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Things We Lost in the Fire is rated R “for drug content and language,” but it starts out with such saccharine goo, I’m about to puke. I spent a couple of months looking forward to getting the DVD through inter-library loan – and now, these cornball scenes. Fortunately, it gets better.

Audrey (Halle Berry) and Brian (David Duchovny) are a happily married interracial couple. Also happily, race has absolutely zero relation to any of the issues in this film, and is not even referred to. But Brian is always running off to spend time with heroin addict Jerry (Benecio Del Toro), his oldest friend, when he could be making love to Audrey or hanging out with their kids. Brian is the only person who’s never given up on Jerry, but the price of being his support system is a certain amount of stress on the marriage. However, there are lovely non-corny episodes that show a deep understanding of the ways in which two people accommodate each other to keep their thing going on.

Then Brian intervenes in a domestic dispute between strangers, and gets killed. Audrey sends her brother Neal to tell Jerry about it, and bring him to the gathering of mourners. Audrey tells Jerry how she’s hated him for years, but there is no real good explanation for why she suddenly quits hating him. He gives up his apartment and moves into a methadone clinic where he works as a handyman. Grieving and at a loose end, Audrey seeks him out

After a fire, the Burkes’ garage had been partly remodeled into a living space, so Audrey invites Jerry to move in. She alternates between needing his presence for comfort, and lashing out at him for not being Brian. It especially upsets her that Jerry gets along great with the kids, which is a particularly true-to-life detail. It’s amazing how people can loathe you for relating well to their loved ones. Then Audrey recruits Jerry to be her teddy bear, cuddling her at bedtime. Though she has no interest in having sex with him, she wants him to do what Brian used to do, to soothe her to sleep, namely, pull on her earlobe. She says, “Faster, harder,” an unnecessarily pointed reminder that they’re having some weird kind of surrogate non-sex. This was, in my opinion, way over the top.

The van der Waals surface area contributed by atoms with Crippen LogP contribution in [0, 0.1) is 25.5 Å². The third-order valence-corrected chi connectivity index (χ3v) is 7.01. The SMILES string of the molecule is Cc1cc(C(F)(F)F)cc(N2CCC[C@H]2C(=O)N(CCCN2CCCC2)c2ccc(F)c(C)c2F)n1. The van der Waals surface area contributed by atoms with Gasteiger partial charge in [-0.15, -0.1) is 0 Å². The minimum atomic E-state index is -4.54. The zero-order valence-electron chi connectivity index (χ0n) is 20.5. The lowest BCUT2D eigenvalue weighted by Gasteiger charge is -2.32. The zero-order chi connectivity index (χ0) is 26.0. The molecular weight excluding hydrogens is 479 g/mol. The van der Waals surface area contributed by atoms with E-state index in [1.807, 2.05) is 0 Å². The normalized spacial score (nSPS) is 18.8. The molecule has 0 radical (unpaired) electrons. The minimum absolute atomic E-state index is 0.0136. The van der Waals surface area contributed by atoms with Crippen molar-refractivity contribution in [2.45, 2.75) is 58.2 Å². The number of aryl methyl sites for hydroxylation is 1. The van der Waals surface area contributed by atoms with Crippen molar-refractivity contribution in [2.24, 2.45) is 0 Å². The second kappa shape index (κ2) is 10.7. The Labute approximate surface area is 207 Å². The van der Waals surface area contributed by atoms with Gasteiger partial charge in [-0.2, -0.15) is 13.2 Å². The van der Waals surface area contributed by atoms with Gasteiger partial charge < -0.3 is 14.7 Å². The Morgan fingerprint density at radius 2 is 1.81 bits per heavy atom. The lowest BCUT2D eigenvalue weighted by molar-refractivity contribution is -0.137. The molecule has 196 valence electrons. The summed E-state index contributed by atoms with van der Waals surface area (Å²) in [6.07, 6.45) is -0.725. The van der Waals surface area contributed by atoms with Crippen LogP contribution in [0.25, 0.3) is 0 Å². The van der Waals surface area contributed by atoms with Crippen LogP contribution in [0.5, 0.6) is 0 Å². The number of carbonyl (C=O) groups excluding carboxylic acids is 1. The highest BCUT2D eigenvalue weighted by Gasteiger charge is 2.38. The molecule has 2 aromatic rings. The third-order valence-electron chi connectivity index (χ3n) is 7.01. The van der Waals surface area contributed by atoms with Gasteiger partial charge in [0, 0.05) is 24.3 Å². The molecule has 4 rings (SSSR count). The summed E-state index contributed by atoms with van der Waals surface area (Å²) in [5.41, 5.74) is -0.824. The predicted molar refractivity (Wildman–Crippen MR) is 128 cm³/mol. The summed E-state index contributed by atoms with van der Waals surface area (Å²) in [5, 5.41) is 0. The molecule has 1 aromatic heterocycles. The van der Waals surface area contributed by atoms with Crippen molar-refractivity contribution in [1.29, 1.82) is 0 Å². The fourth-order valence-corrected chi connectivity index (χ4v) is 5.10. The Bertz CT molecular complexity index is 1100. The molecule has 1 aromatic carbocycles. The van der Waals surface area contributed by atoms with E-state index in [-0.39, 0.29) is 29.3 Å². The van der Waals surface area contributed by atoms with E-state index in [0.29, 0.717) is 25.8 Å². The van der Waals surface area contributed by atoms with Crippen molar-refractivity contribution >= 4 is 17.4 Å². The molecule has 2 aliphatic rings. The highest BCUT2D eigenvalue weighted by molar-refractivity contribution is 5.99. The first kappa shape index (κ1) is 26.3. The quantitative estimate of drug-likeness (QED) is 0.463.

Jerry used to be a lawyer, and family friend Howard encourages him to take the mortgage broker test and accept a job in his company. Jerry’s going to Narcotics Anonymous meetings and making a nice return to straight life, when Audrey gets a wild hair and asks him what heroin is like. Says she wants to know how it feels to escape. She seems to be working up to asking him to score for her. Luring a junkie back to junk is truly evil, and it’s a measure of how totally fucked up and conflicted this widow is.

Royally pissed off because Jerry knew where to find her daughter Harper, who was playing hooky from school, Audrey tells him to pack up and leave. He heads straight for the bottom, skid-row junkie style. Then Audrey decides to rescue him, takes him back to the converted garage adjoining her house, and assigns brother Neal to be his minder, while he goes through a hellacious withdrawal. (How did he manage to get so heavily re-addicted, so quickly?) Then she demands that he sign into a rehab clinic, which is pretty damn arrogant, when you consider that she removed him from a rehab setting in the first place, then tried to tempt him back into a habit, then threw him out when he was had succeeded in cleaning up with the help of Narcotics Anonymous. She’s really been jerking this poor guy around, and one can only hope that, once rehabbed, he steers clear of her.

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According to everyone, and I see no reason to doubt it, the musician portrayed here by Michael Pitt is a Kurt Cobain figure. That’s as in, Christ figure, or father figure. Heavy stuff. And yet there are such people, and we call them icons. Which is a strange word choice, because an icon is only a picture, whereas some icons are, well, real. But which was Kurt Cobain?

My problem with this film is, there’s too much of the disintegration process, of which shorter and more varied hints would have been quite as expressive. And not enough of why he was so, you know, iconic.